Jason Garner spent the first 37 years of his life climbing the corporate ranks. He quickly went from being a flea market parking attendant to being CEO of Global Music at Live Nation. After the death of his mother to cancer, Garner realized that he was not leading the life he had wanted to lead. He went from working with rockstars to learning from monks at the Shaolin Temple in China and spending thousands of hours sitting cross-legged at the feet of timeless masters of mind. In light of his new book, “And I Breathed,” Garner shares the lessons he learned on his spiritual journey.
You went from running a flea market to being CEO of Global Music at Live Nation fairly quickly. Did you ever feel that your road to success was too fast, or that your fast-paced success made you miss out on vital life experiences?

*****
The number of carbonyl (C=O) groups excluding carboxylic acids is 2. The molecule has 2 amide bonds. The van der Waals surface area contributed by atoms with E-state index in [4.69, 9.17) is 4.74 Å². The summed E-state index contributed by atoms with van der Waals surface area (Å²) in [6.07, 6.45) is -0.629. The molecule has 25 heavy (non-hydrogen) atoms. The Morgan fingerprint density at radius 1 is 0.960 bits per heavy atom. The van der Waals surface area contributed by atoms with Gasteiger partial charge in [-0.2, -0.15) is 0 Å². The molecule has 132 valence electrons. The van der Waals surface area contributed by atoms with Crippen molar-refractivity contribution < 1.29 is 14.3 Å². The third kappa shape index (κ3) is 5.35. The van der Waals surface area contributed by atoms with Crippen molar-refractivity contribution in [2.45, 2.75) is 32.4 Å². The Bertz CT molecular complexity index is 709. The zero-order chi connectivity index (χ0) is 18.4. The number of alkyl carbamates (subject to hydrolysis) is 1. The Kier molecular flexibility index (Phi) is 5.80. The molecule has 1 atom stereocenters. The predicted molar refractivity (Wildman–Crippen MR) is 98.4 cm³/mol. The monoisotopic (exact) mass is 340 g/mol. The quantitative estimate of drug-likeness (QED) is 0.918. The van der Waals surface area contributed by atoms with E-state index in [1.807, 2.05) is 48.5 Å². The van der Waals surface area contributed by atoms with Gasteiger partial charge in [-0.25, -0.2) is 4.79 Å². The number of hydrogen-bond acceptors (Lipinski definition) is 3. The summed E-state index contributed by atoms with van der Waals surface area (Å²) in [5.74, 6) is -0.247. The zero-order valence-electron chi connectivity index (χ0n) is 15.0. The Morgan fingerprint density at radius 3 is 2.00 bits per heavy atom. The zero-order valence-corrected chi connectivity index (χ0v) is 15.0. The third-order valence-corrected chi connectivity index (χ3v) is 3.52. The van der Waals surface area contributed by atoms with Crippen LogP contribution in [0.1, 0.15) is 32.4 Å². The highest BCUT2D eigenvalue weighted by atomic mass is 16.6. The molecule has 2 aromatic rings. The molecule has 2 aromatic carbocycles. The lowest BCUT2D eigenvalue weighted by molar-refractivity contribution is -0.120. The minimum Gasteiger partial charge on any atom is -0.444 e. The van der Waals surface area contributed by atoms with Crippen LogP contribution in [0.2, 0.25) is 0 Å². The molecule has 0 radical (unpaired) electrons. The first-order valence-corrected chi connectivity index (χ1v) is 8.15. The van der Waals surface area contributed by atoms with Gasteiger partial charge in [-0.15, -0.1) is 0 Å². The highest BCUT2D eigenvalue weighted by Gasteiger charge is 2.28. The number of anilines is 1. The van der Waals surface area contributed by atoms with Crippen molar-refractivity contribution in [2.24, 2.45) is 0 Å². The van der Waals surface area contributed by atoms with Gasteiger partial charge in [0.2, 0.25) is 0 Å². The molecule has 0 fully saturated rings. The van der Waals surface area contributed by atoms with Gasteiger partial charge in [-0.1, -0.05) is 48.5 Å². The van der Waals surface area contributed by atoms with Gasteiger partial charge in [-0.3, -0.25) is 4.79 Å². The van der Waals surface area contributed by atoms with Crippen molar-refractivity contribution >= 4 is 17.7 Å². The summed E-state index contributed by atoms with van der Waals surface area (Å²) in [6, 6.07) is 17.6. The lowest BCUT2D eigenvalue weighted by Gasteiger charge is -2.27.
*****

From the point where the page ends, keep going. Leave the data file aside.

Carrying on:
In retrospect that was definitely the case. At the time, like all of us when we are caught up in the midst of climbing the mountain we are just going and going, and certainly I was just going and going. I was trying really hard to change my family’s situation. I grew up poor and I was raised by a single mom. I was intent on making money and changing that story. Now having the opportunity to look back, I look back and say that I was so busy caring for the health of the business, or my financial health that I neglected my physical health, my emotional health and my spiritual health.
What was your main reason for writing “And I Breathed?”